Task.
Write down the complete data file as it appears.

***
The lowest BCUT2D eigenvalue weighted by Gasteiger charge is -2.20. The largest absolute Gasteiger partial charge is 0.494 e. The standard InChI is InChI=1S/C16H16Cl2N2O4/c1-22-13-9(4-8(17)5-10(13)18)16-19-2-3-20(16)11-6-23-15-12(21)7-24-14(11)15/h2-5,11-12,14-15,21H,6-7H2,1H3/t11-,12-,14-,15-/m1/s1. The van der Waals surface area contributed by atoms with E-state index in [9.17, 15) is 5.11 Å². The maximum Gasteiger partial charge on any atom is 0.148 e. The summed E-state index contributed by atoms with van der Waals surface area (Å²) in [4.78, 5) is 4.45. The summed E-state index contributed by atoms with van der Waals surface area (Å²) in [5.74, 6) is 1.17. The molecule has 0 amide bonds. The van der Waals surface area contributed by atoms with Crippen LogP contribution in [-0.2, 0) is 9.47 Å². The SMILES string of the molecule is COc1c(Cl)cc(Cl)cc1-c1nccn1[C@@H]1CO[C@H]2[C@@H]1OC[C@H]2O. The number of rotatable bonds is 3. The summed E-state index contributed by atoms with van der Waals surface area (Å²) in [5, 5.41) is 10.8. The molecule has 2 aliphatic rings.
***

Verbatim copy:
The lowest BCUT2D eigenvalue weighted by Gasteiger charge is -2.20. The largest absolute Gasteiger partial charge is 0.494 e. The standard InChI is InChI=1S/C16H16Cl2N2O4/c1-22-13-9(4-8(17)5-10(13)18)16-19-2-3-20(16)11-6-23-15-12(21)7-24-14(11)15/h2-5,11-12,14-15,21H,6-7H2,1H3/t11-,12-,14-,15-/m1/s1. The van der Waals surface area contributed by atoms with E-state index in [9.17, 15) is 5.11 Å². The maximum Gasteiger partial charge on any atom is 0.148 e. The summed E-state index contributed by atoms with van der Waals surface area (Å²) in [4.78, 5) is 4.45. The summed E-state index contributed by atoms with van der Waals surface area (Å²) in [5.74, 6) is 1.17. The molecule has 0 amide bonds. The van der Waals surface area contributed by atoms with Crippen LogP contribution in [-0.2, 0) is 9.47 Å². The SMILES string of the molecule is COc1c(Cl)cc(Cl)cc1-c1nccn1[C@@H]1CO[C@H]2[C@@H]1OC[C@H]2O. The number of rotatable bonds is 3. The summed E-state index contributed by atoms with van der Waals surface area (Å²) in [5, 5.41) is 10.8. The molecule has 2 aliphatic rings.